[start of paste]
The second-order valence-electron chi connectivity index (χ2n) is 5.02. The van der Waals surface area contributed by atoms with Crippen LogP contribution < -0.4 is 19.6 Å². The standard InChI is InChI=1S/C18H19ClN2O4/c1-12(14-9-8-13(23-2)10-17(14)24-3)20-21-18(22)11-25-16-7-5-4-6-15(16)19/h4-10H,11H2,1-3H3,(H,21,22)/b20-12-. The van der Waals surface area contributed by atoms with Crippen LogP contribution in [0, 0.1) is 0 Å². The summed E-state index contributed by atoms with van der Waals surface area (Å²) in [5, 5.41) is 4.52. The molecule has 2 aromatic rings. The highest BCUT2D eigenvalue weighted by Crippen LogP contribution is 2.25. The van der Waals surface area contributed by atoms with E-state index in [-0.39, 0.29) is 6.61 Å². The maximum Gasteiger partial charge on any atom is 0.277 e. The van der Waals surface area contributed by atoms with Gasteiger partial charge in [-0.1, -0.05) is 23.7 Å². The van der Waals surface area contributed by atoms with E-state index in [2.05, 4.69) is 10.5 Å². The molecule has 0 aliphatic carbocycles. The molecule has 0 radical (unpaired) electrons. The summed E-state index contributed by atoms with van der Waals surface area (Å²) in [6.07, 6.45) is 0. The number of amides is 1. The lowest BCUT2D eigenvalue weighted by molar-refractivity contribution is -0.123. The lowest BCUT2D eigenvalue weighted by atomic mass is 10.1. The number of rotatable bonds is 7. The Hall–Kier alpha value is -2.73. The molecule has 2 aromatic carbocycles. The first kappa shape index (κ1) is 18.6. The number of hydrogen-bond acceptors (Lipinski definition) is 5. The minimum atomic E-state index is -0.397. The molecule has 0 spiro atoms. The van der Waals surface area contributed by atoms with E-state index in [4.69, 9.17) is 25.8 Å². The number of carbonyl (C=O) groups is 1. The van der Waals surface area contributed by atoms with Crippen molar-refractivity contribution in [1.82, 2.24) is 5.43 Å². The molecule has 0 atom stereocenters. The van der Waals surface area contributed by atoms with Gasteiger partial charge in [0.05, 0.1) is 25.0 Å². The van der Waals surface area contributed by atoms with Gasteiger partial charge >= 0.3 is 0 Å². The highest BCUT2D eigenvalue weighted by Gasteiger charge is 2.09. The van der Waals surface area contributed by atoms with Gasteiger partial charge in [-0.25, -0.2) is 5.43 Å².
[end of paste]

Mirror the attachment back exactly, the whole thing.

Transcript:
The second-order valence-electron chi connectivity index (χ2n) is 5.02. The van der Waals surface area contributed by atoms with Crippen LogP contribution < -0.4 is 19.6 Å². The standard InChI is InChI=1S/C18H19ClN2O4/c1-12(14-9-8-13(23-2)10-17(14)24-3)20-21-18(22)11-25-16-7-5-4-6-15(16)19/h4-10H,11H2,1-3H3,(H,21,22)/b20-12-. The van der Waals surface area contributed by atoms with Crippen LogP contribution in [0, 0.1) is 0 Å². The summed E-state index contributed by atoms with van der Waals surface area (Å²) in [5, 5.41) is 4.52. The molecule has 2 aromatic rings. The highest BCUT2D eigenvalue weighted by Crippen LogP contribution is 2.25. The van der Waals surface area contributed by atoms with E-state index in [-0.39, 0.29) is 6.61 Å². The maximum Gasteiger partial charge on any atom is 0.277 e. The van der Waals surface area contributed by atoms with Gasteiger partial charge in [-0.1, -0.05) is 23.7 Å². The van der Waals surface area contributed by atoms with E-state index in [2.05, 4.69) is 10.5 Å². The molecule has 0 aliphatic carbocycles. The molecule has 0 radical (unpaired) electrons. The summed E-state index contributed by atoms with van der Waals surface area (Å²) in [6.07, 6.45) is 0. The number of amides is 1. The lowest BCUT2D eigenvalue weighted by molar-refractivity contribution is -0.123. The lowest BCUT2D eigenvalue weighted by atomic mass is 10.1. The number of rotatable bonds is 7. The Hall–Kier alpha value is -2.73. The molecule has 2 aromatic carbocycles. The first kappa shape index (κ1) is 18.6. The number of hydrogen-bond acceptors (Lipinski definition) is 5. The minimum atomic E-state index is -0.397. The molecule has 0 spiro atoms. The van der Waals surface area contributed by atoms with E-state index in [4.69, 9.17) is 25.8 Å². The number of carbonyl (C=O) groups is 1. The van der Waals surface area contributed by atoms with Crippen molar-refractivity contribution in [1.82, 2.24) is 5.43 Å². The molecule has 0 atom stereocenters. The van der Waals surface area contributed by atoms with Gasteiger partial charge in [0.05, 0.1) is 25.0 Å². The van der Waals surface area contributed by atoms with Gasteiger partial charge >= 0.3 is 0 Å². The highest BCUT2D eigenvalue weighted by Gasteiger charge is 2.09. The van der Waals surface area contributed by atoms with Gasteiger partial charge in [-0.25, -0.2) is 5.43 Å².